This is the fourth post in a series about how getting dressed, even when you’re only going from your bedroom to the living room and back again, can have an enormous impact on your mood, your sense of self, and how well you handle stress and change. I know very well the temptation to wear only stretchy pants and sweatshirts when working from (or just staying) home; I also know the insidious ways in which giving in to that temptation ate away at my ability to fight through mental fog and maintain a healthy headspace.
I learned through trial and error, by working from home over the past ten+ years–and then, as the result of some dark days, actively altering what I wear over the past two years–that there are some basic guidelines I can employ when getting dressed each day that give me the tools and the margin to intentionally improve my outlook and mental health. I’m sharing them here in hopes they’ll create a framework where we can have a bigger conversation about how sewing our own clothes allows us a window through which we can feed our hearts and minds.
For the introduction to the series, visit this post, and for a deeper dive, join us at the League of Dressmakers, where we’re developing this topic in greater depth, complete with silhouette guides, sewing pattern suggestions, video discussions and live chats!
3. Never wear pants two days in a row
Once I moved jeans out of my every day rotation, I found it a challenge to avoid the trap of simply replacing jeans with a different fabric, and still basically wearing the same uniform every day: cords or khakis plus a tee and a cardigan might be a step up, but not way up. The temptation to lean into resistance, to avoid change or to simply revert to old habits, was strong–and it would have been so simple to swap out non-jeans-pants and check that box.
But by this point, I am way past box-checking. I’m seeing such an impact from these small changes that I don’t want to give them up. I’m not interested in a diet, the old school version where you stop eating until you lose weight, then go back to “normal” after; I want GROWTH, sustainable and reproducible growth, the kind where more effort begets more results without a sense of scarcity or sacrifice. Giving up jeans may have felt like a sacrifice had I just switched to wearing some OTHER kind of pants, so I needed a mechanism for keeping the SILHOUETTE of my wardrobe varied, not just the fabrics.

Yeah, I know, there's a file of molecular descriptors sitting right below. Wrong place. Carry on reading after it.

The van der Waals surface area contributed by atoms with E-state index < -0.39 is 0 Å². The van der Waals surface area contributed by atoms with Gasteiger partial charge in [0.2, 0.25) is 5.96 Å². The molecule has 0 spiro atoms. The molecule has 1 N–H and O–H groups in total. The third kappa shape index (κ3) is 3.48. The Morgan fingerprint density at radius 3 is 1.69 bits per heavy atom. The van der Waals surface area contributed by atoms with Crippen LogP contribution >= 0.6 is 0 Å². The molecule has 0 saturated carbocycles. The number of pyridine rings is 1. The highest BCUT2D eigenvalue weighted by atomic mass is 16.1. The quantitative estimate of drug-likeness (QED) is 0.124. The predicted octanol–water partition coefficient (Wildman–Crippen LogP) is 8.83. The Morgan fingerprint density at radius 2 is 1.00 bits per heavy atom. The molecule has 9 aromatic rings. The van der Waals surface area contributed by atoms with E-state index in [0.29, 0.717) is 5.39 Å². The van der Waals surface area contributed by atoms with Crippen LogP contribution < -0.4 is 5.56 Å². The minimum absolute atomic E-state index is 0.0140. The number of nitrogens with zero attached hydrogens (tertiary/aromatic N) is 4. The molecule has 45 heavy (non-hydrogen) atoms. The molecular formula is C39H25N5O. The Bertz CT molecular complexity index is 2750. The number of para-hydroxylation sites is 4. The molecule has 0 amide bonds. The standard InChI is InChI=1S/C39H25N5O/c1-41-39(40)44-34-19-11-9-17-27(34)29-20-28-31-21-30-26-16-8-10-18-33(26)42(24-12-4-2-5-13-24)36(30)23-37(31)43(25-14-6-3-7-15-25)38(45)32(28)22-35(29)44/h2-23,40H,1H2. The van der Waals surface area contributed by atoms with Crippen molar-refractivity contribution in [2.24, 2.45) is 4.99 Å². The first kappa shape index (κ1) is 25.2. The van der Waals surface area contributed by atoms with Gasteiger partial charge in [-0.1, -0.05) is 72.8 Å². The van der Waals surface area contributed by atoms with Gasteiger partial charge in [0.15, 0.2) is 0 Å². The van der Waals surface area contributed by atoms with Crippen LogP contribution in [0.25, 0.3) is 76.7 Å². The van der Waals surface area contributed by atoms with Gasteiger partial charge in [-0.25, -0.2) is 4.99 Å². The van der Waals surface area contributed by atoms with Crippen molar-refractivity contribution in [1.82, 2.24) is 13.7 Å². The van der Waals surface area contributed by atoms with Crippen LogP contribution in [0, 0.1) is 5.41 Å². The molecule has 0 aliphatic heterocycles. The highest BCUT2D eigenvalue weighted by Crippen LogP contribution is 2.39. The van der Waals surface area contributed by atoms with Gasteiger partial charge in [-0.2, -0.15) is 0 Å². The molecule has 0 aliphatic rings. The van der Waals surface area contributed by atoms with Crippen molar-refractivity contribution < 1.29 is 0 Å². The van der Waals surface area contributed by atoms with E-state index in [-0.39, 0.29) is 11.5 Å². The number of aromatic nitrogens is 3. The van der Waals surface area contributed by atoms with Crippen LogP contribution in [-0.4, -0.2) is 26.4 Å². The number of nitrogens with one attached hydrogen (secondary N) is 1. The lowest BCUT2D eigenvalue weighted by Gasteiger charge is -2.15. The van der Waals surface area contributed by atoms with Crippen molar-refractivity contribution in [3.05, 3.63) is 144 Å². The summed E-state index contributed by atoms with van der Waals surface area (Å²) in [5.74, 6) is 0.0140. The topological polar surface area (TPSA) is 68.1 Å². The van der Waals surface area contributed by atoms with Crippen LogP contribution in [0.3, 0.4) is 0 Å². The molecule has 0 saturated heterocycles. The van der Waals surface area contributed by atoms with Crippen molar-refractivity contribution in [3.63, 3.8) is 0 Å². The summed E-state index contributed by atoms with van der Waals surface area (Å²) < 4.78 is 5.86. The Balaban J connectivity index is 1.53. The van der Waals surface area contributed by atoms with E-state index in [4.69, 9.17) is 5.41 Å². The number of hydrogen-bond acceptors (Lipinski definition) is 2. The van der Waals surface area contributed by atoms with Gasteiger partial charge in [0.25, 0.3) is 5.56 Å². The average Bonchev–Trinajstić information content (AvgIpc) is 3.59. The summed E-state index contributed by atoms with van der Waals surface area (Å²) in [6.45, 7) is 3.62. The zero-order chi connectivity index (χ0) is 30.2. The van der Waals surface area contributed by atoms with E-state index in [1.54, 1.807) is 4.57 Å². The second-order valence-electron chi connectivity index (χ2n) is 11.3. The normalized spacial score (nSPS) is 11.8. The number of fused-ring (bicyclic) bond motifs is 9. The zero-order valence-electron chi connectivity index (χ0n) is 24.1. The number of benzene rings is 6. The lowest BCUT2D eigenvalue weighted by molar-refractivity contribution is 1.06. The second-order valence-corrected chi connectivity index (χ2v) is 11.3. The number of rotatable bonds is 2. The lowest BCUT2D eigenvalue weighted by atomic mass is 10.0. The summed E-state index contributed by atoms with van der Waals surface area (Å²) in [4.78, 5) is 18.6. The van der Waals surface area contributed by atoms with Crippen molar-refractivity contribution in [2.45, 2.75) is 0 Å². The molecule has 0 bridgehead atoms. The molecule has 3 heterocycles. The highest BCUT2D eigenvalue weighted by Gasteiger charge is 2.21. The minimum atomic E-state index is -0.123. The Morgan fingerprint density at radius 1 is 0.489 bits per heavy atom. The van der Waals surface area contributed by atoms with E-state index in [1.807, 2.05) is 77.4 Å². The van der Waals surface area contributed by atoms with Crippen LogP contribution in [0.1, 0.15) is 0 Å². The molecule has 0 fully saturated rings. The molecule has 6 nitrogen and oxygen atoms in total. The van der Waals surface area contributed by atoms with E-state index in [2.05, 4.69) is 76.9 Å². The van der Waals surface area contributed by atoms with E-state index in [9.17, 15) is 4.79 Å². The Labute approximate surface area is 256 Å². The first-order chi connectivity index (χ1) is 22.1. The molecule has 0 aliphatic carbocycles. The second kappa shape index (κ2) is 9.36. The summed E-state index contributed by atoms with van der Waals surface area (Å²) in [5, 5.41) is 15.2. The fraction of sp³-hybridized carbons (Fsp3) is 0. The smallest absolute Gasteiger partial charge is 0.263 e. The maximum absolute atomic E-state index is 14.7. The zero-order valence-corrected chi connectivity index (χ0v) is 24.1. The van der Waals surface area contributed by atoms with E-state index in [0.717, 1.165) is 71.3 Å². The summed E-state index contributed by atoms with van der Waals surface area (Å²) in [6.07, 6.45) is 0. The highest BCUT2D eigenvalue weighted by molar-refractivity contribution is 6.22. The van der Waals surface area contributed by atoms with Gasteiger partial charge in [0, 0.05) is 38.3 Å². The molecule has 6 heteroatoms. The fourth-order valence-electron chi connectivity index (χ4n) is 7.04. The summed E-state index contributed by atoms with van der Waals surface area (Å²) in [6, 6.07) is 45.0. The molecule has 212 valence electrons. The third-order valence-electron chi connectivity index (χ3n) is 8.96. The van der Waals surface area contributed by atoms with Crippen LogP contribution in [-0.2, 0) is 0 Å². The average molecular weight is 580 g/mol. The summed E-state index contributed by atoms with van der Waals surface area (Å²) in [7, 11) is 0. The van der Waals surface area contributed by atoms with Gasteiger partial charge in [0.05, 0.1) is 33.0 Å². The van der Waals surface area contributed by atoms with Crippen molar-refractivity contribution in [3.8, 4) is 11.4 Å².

The next guideline fell into place soon after: never wear pants two days in a row. To repeat, these “rules” developed SLOOOOOOOWWWWWLY, over the course of nearly two years, so this didn’t come about as a conscious, white-knuckle, I’m-gonna-do-it-this-time-I-mean-it decision, but rather as a musing experiment that worked, and since it worked, I kept doing it, and eventually what started as a hypothesis became a theory which has became a law that has made many returns for me.
This idea of wearing pants no more than every OTHER day was an effort to avoid ditching jeans and leaning into different pants, which would have satisfied the letter of the law, except that’s not what matters here. It’s the spirit–MY SPIRIT. And what I needed to avoid was (1) laziness and (2) repeating the same silhouette over and over.
Silhouette is so important to me when I get dressed, turns out. Silhouette and BALANCE. These two ideas–the first, that the OUTLINE of my clothing creates a shape that can emphasize or minimize my natural form; and the second, that volume in my clothing needs counterpoint to make an impact, so a full top works best with a narrow bottom, etc–really came into focus for me as I looked back at the daily photos I was taking.
Even those weren’t planned, I just started sending my husband a selfie taken in a full-length mirror each day, and as they accumulated, I noticed patterns that I then explored, first for fun and then FOR SCIENCE. I began to see the way I most like to combine separates (skinny pant with a boxy top or loose pant with a fitted knit tee) and what dress shapes I prefer (nipped-in waist with a full skirt or fitted skirt with lots of texture). I didn’t SET OUT to create variation, I watched it emerge by looking at the photos where I LOOKED HAPPIEST. I figured, if I can SEE that these clothes make me feel good, then I can feel good MORE OFTEN if I can re-create the shapes.